His application cover letter had cited cross-disciplinary work, balancing other tasks along with being fire chief and avoiding problems. “During these processes, teamwork was the hallmark for many of the projects that I’ve participated in,” he wrote.
Regarding circumstances involving employee organizations, Giomi cited his background over time on both sides of bargaining tables. He cited knowledge of the intricacies such potential for conflict in negotiations as “a strong point of mine,” but didn’t volunteer specifics.
Nichols, until recently assistant city manager in Midland, Texas and formerly deputy city manager in Las Vegas, said he is a fitness freak and a boot camp fitness-style advocate to deal with stress. It keeps him physically and mentally fit, he said. .
Angling to return to Nevada in part because his mother lives in the state, Nichols not only is loyal to her but to the sports teams from his Massachusetts upbringing. He roots for Boston’s baseball Red Sox and the New England football Patriots. He also said he is a trading card collector, noting he has a baseball rookie card featuring Ted Williams with which he refuses to part.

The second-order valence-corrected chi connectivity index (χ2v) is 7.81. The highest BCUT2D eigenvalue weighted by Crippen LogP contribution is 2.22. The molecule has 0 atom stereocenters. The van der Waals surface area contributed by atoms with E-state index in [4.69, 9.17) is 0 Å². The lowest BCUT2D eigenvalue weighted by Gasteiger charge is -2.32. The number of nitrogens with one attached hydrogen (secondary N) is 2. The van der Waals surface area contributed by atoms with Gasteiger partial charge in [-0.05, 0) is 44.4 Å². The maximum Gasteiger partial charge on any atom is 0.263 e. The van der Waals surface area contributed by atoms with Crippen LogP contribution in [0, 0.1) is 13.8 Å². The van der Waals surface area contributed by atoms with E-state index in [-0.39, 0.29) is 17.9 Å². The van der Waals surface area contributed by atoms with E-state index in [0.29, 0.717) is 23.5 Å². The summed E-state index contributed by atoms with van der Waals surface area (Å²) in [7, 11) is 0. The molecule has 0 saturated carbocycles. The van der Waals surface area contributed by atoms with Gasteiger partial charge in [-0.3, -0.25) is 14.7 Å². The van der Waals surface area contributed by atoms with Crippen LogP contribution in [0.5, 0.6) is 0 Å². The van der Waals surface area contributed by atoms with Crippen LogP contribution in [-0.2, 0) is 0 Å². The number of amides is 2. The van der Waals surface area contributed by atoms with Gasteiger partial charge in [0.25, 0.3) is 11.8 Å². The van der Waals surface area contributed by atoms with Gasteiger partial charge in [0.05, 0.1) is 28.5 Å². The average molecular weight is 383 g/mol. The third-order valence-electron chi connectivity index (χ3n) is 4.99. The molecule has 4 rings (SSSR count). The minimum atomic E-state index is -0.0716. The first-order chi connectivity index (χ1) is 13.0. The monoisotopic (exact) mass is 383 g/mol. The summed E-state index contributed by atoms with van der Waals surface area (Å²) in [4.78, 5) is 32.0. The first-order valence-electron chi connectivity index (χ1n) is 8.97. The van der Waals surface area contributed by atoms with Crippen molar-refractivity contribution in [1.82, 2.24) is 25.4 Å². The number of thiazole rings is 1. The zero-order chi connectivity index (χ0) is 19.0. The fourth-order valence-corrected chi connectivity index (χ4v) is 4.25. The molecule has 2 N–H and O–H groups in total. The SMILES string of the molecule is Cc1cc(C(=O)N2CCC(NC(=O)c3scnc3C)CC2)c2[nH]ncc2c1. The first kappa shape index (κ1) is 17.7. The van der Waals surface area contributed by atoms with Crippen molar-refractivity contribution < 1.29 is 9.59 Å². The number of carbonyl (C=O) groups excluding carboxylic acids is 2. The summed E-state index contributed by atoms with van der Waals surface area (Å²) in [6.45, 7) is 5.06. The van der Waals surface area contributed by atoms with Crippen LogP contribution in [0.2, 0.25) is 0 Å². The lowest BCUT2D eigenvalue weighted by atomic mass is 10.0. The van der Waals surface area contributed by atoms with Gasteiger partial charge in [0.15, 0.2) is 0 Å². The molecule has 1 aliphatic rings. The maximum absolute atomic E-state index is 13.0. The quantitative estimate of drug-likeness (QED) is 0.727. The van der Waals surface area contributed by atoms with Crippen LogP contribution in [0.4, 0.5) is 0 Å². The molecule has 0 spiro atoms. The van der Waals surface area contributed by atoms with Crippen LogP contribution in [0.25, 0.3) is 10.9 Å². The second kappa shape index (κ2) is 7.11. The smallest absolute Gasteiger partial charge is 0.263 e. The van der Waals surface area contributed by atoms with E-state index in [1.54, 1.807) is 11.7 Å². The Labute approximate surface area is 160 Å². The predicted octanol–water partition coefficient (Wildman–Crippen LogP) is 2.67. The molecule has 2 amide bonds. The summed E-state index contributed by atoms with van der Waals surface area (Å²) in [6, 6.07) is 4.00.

Among Nichols’ conflict avoidance and organizational knowledge techniques are using transparency as a calling card, collaboration as a philosophy, and occasionally working in the trenches with employees under his supervision to keep in touch.
“I pride myself on my people management skills,” he said.
He also touted regional cooperation over conflict as he told the panel about dealing with drought in west Texas. He said three communities banded together and a NewsWest9 TV website story from West Texas affirmed that with a Nichols’ quote. “It was just an ideal partnership,” Nichols said. “Everyone was dealing with similar issues because of the drought.”